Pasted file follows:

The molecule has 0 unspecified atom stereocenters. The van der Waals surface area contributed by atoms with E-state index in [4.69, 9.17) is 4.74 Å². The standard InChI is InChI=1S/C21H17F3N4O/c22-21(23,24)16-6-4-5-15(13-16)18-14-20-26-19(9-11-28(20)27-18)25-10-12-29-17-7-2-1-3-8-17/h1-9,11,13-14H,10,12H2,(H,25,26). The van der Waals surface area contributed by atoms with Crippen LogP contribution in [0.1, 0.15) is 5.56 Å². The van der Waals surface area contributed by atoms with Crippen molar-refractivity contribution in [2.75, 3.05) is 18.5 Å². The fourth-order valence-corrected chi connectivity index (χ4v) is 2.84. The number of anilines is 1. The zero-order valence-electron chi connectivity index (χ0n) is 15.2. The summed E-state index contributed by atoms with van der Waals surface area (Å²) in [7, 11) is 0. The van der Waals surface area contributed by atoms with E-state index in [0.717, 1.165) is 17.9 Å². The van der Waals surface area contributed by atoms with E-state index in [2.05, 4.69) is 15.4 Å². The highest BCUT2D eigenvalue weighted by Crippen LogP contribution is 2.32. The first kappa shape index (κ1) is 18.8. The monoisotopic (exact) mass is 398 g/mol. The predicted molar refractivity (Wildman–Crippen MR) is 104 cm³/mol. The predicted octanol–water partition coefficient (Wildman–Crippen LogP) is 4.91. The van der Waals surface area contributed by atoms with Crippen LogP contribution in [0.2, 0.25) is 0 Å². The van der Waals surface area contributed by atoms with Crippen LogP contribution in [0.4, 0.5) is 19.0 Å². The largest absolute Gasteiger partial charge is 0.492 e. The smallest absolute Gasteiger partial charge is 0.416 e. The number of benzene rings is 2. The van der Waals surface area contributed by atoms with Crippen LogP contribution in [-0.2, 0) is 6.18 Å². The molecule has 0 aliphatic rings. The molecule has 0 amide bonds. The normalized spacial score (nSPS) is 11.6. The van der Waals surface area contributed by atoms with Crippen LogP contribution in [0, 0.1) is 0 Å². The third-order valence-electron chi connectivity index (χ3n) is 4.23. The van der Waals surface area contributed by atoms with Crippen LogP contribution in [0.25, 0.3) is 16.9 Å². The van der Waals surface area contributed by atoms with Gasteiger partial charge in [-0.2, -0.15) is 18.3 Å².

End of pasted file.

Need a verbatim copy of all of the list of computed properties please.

The molecule has 0 unspecified atom stereocenters. The van der Waals surface area contributed by atoms with E-state index in [4.69, 9.17) is 4.74 Å². The standard InChI is InChI=1S/C21H17F3N4O/c22-21(23,24)16-6-4-5-15(13-16)18-14-20-26-19(9-11-28(20)27-18)25-10-12-29-17-7-2-1-3-8-17/h1-9,11,13-14H,10,12H2,(H,25,26). The van der Waals surface area contributed by atoms with Crippen LogP contribution in [0.1, 0.15) is 5.56 Å². The van der Waals surface area contributed by atoms with Crippen molar-refractivity contribution in [2.75, 3.05) is 18.5 Å². The fourth-order valence-corrected chi connectivity index (χ4v) is 2.84. The number of anilines is 1. The zero-order valence-electron chi connectivity index (χ0n) is 15.2. The summed E-state index contributed by atoms with van der Waals surface area (Å²) in [7, 11) is 0. The van der Waals surface area contributed by atoms with E-state index in [0.717, 1.165) is 17.9 Å². The van der Waals surface area contributed by atoms with E-state index in [2.05, 4.69) is 15.4 Å². The highest BCUT2D eigenvalue weighted by Crippen LogP contribution is 2.32. The first kappa shape index (κ1) is 18.8. The monoisotopic (exact) mass is 398 g/mol. The predicted molar refractivity (Wildman–Crippen MR) is 104 cm³/mol. The predicted octanol–water partition coefficient (Wildman–Crippen LogP) is 4.91. The van der Waals surface area contributed by atoms with Crippen LogP contribution in [0.2, 0.25) is 0 Å². The van der Waals surface area contributed by atoms with Crippen LogP contribution in [0.4, 0.5) is 19.0 Å². The largest absolute Gasteiger partial charge is 0.492 e. The smallest absolute Gasteiger partial charge is 0.416 e. The number of benzene rings is 2. The van der Waals surface area contributed by atoms with Crippen LogP contribution in [-0.2, 0) is 6.18 Å². The molecule has 0 aliphatic rings. The molecule has 0 amide bonds. The normalized spacial score (nSPS) is 11.6. The van der Waals surface area contributed by atoms with Crippen LogP contribution in [0, 0.1) is 0 Å². The third-order valence-electron chi connectivity index (χ3n) is 4.23. The van der Waals surface area contributed by atoms with Crippen LogP contribution in [0.25, 0.3) is 16.9 Å². The van der Waals surface area contributed by atoms with Gasteiger partial charge in [-0.2, -0.15) is 18.3 Å².